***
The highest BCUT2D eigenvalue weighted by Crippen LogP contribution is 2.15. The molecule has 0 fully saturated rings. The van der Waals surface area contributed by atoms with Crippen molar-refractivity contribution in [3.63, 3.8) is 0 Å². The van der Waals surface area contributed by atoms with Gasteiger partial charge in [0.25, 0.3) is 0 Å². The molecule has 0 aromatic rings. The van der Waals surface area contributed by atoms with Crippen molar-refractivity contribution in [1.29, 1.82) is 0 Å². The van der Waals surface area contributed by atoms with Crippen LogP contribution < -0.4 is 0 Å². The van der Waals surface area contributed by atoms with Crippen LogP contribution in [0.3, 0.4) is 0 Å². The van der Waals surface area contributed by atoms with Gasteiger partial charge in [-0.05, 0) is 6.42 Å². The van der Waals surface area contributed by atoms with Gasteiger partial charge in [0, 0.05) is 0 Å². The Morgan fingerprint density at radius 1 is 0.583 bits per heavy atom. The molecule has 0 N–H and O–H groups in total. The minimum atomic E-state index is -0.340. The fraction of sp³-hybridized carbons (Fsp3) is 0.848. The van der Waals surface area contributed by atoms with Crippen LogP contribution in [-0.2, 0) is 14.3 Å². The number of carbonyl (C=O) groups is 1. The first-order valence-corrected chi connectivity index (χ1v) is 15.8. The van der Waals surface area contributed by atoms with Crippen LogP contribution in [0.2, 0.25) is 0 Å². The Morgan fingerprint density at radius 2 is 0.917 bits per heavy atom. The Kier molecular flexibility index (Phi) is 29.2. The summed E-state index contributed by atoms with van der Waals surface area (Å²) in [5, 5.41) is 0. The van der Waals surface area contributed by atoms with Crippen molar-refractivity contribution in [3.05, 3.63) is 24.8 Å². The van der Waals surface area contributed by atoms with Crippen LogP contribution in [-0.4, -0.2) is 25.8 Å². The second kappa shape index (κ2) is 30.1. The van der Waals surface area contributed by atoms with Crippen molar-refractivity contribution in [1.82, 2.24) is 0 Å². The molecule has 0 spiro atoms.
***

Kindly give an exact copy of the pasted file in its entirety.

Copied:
The highest BCUT2D eigenvalue weighted by Crippen LogP contribution is 2.15. The molecule has 0 fully saturated rings. The van der Waals surface area contributed by atoms with Crippen molar-refractivity contribution in [3.63, 3.8) is 0 Å². The van der Waals surface area contributed by atoms with Gasteiger partial charge in [0.25, 0.3) is 0 Å². The molecule has 0 aromatic rings. The van der Waals surface area contributed by atoms with Crippen molar-refractivity contribution in [1.29, 1.82) is 0 Å². The van der Waals surface area contributed by atoms with Crippen LogP contribution < -0.4 is 0 Å². The van der Waals surface area contributed by atoms with Crippen LogP contribution in [0.3, 0.4) is 0 Å². The van der Waals surface area contributed by atoms with Gasteiger partial charge in [-0.05, 0) is 6.42 Å². The van der Waals surface area contributed by atoms with Gasteiger partial charge in [0, 0.05) is 0 Å². The Morgan fingerprint density at radius 1 is 0.583 bits per heavy atom. The molecule has 0 N–H and O–H groups in total. The minimum atomic E-state index is -0.340. The fraction of sp³-hybridized carbons (Fsp3) is 0.848. The van der Waals surface area contributed by atoms with Crippen LogP contribution in [-0.2, 0) is 14.3 Å². The number of carbonyl (C=O) groups is 1. The first-order valence-corrected chi connectivity index (χ1v) is 15.8. The van der Waals surface area contributed by atoms with Crippen LogP contribution in [0.2, 0.25) is 0 Å². The Morgan fingerprint density at radius 2 is 0.917 bits per heavy atom. The Kier molecular flexibility index (Phi) is 29.2. The summed E-state index contributed by atoms with van der Waals surface area (Å²) in [5, 5.41) is 0. The van der Waals surface area contributed by atoms with Crippen molar-refractivity contribution in [3.05, 3.63) is 24.8 Å². The van der Waals surface area contributed by atoms with Crippen LogP contribution in [-0.4, -0.2) is 25.8 Å². The second kappa shape index (κ2) is 30.1. The van der Waals surface area contributed by atoms with Crippen molar-refractivity contribution in [1.82, 2.24) is 0 Å². The molecule has 0 spiro atoms.